“I didn’t want people who would think out of the box; I wanted people who were out of the box,” says Schrader. He hands me his phone; I see a picture of Schrader sitting at a table with a handful of people who all look in their mid-20s. “We met at a diner every couple of weeks over the summer. Those are my department heads. I’ve made enough films that I know everyone’s job. I don’t need someone with a whole lot of credits and also, the nature of filmmaking has changed so much now. What I really wanted was people who would just be free to anything, who didn’t understand the concept of ‘you can’t do that.’”

The film’s relatively tight budget and its director’s everything-but-the-kitchen-sink approach to the material also meant the film has some stylistic flourishes that one might not expect from a Paul Schrader film, like the shot that takes the perspective of a bullet fired from a gun.

“I’ll tell you how that happened,” says Schrader. “I wanted to pre-viz the violence, because I didn’t want to shoot anything that wasn’t on-screen. Pre-visualization would’ve cost $100,000 — I didn’t have it. But a former assistant of mine is the head of the Cleveland Institute of the Arts. I was having dinner with him and he was telling me about some of the classes they teach, including a class in game development. I said, ‘Game development? That’s like pre-viz, right?’ (laughs) I told him my plan: I’ll teach a class, you give me six students and they will do my pre-viz. You give them class credit, I give them screen credit and I get the pre-viz. That shot came from the CIA students! None of these kids were involved in films, they were involved in video games. That was their world!”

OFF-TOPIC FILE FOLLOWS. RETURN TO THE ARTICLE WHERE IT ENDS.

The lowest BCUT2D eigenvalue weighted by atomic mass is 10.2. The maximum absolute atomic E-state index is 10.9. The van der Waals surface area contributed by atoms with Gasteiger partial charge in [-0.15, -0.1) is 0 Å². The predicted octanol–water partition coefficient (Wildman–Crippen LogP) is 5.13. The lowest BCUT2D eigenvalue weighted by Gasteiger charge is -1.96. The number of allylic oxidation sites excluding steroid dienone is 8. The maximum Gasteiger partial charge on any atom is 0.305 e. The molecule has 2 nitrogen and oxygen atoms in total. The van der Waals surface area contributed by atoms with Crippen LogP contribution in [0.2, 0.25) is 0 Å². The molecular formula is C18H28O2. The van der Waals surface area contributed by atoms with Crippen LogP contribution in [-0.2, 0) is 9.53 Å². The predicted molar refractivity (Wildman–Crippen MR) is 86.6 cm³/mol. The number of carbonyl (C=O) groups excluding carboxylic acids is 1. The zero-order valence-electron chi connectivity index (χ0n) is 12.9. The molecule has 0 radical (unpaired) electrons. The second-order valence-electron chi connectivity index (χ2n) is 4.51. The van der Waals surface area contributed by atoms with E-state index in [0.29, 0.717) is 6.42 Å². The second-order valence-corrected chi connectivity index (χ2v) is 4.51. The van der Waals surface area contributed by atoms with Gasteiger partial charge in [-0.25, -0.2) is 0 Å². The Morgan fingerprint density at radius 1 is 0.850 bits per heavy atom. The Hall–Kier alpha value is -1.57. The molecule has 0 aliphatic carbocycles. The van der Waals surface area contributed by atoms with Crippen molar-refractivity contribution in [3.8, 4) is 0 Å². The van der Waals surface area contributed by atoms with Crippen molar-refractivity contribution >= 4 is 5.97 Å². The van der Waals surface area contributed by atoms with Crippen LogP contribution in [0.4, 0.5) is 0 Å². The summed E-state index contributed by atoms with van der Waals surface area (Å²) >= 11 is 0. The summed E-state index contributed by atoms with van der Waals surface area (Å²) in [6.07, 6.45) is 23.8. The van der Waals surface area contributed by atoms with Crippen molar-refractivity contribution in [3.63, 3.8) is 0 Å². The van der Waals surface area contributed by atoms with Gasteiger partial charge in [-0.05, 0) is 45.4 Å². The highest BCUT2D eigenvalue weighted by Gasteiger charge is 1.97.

The film reunites Schrader with Cage after the torturous experience of making Dying of the Light, a film that both of them (alongside Cage’s co-star, the late Anton Yelchin) actively protested the release of in its compromised form. “That’s why this film exists,” says Schrader. “Nic and I wanted a form of redemption. We wanted to prove that we weren’t irresponsible, we weren’t crazy. We could make a film that people would see. (…) One of the problems I had once Nic agreed to do the film is that I then had to get out of Nic Cage VOD jail, because he makes all these films. And the way to do that was to make Mad Dog’s (ed: Willem Dafoe’s) role big — give him that big opening, give him that big monologue. Put the team from Wild at Heart back together! That was the plan — not to make a Nic Cage film of the month!”